Like conjoined twins, Muhoroni and Agro fight ‘eternal life’ for safety


Muhoroni Youth FC fans cheer their team against Bandari FC during their GOtv Shield quarter-finals ...
Muhoroni Youth FC fans cheer their team against Bandari FC during their GOtv Shield quarter-finals match at the Nyayo National Stadium in Nairobi Kenya on November 15, 2015. Bandari FC won 4-0. Photo/Stafford Ondego/www.sportpicha.com

It’s a tough time to be associated with either Mohoroni Youth or Agrochemicals, or both.

The two, like Siamese twins, are conjoined in a battle to evade the dreaded relegation axe that is looming over their heads like a bad dream.

You see, as Agrochemicals fight an eternal life to evade relegation from the National Super League, Muhoroni, their neighbours in Awasi, are caught up in the same web, fighting tooth and nail for safety in the Kenyan Premier League.

And at the foothills of Got Alila where the two are located, it seems a sombre mood has engulfed their football mad fans, with fears that their beloved teams could soon go under.

At position 17 on 27 points, and with only five matches to the end of the campaign in the second division, pressure is piling up on Agro.

Allan Omondi (L) of Agrochemicals FC tackles Endriseh Job of KCB FC during their National Super League (NSL) match at Camp Toyoyo Stadium on December 3, 2016. Agrochemicals FC won 2-1. Photo/Oliver Ananda/www.sportpicha.com
Allan Omondi (L) of Agrochemicals FC tackles Endriseh Job of KCB FC during their National Super League (NSL) match at Camp Toyoyo Stadium on December 3, 2016. Agrochemicals FC won 2-1. Photo/Oliver Ananda/Sportpicha

There is also St. Joseph FC, who are a slot above them but on equal points. At position 18 is Administration Police (27 points) who are also in the mix, and so is rock bottom Mosca(15 points), who are all  fighting for their lives.

And with two automatic demolition slots up on the cards, Agro knows too well that they are not safe and must fight to the bitter end. This scenario has made the players, fans and technical bench edgy.

 “Relegation is real but there is also a possibility of avoiding it by focusing on the remaining matches. We are not the only ones fighting relegation,” Agro’s coach, Paul Ogai, told Citizen Digital in an interview.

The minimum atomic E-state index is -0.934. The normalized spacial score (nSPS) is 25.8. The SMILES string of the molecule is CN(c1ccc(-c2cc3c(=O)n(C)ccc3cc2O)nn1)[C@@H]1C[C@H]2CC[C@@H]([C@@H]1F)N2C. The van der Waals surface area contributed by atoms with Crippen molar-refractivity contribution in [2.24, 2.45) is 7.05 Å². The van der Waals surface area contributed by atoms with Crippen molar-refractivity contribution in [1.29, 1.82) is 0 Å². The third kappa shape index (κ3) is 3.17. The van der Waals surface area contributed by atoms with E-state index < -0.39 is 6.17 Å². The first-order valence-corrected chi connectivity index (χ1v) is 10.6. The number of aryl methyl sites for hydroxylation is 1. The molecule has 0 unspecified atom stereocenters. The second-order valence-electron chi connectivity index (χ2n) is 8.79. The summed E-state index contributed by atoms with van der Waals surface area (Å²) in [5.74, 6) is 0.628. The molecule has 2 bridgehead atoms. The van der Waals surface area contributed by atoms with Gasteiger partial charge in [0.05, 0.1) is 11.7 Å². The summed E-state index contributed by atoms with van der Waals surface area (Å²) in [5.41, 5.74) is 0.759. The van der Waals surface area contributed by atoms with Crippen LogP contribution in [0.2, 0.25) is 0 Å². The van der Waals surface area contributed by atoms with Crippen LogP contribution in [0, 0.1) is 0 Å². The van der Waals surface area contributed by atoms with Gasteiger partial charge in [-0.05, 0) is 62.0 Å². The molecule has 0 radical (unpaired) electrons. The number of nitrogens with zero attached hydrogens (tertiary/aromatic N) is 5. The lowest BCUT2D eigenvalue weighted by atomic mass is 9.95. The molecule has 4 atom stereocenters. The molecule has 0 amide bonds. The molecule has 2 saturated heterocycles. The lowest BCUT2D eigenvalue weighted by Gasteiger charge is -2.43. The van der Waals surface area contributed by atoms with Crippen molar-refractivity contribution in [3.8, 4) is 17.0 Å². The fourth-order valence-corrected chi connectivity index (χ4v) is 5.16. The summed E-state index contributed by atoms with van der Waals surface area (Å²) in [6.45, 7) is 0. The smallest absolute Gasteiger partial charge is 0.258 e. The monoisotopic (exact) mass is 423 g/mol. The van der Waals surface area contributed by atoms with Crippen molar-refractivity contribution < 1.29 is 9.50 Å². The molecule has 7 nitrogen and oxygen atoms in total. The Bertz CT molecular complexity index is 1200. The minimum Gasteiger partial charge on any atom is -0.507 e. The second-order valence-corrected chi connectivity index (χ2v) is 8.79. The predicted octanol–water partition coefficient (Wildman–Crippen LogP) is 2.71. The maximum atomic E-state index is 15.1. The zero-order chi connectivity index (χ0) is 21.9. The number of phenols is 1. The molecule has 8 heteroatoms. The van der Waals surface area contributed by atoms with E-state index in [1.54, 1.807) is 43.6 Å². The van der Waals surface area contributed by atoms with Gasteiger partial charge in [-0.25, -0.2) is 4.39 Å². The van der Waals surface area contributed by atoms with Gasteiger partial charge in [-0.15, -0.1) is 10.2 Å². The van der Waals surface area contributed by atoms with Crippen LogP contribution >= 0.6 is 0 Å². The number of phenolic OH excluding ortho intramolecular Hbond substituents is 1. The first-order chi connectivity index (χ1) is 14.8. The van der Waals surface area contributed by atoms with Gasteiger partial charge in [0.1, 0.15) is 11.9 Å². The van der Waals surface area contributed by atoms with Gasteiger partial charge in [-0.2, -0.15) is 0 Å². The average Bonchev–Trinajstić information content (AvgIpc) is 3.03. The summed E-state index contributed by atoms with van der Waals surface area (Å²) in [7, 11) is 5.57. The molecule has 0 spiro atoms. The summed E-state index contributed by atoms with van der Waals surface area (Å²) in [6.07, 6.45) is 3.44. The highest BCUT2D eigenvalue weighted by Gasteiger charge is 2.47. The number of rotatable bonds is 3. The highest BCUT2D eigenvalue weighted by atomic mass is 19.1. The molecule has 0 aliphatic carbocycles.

Ogai who quit his role at Palos to join Agrochemicals added: “I joined the team when it had less than 10 points, but now we have 27. That means that l have put in some effort.”

On the other hand, Muhoroni find themselves rock bottom of the KPL table with 25 points from 29 matches.

Muhoroni Youth FC chairman Moses Adagala follow action against Thika United FC during their KPL Under 20 Championships at Camp Toyoyo Stadium in Nairobi Kenya on April 19, 2016. Muhoroni Youth FC won 2-1. Photo/Sportpicha.
Muhoroni Youth FC chairman Moses Adagala follow action against Thika United FC during their KPL Under 20 Championships at Camp Toyoyo Stadium in Nairobi Kenya on April 19, 2016. Muhoroni Youth FC won 2-1. Photo/Sportpicha.

With five matches to go, the future looks bleak and they will probably need more than a miracle to evade the axe.

The campaign has been hard for Muhoroni who have leaped from one calamity to the other. From a court battle to safeguard their place in the top-tier after they were demoted by FKF for failing to comply with the stringent Caf- Club Licensing rules, to player unrest, the end seems nigh for the Awasi based side.

As to whether they evade the axe, only time will tell.

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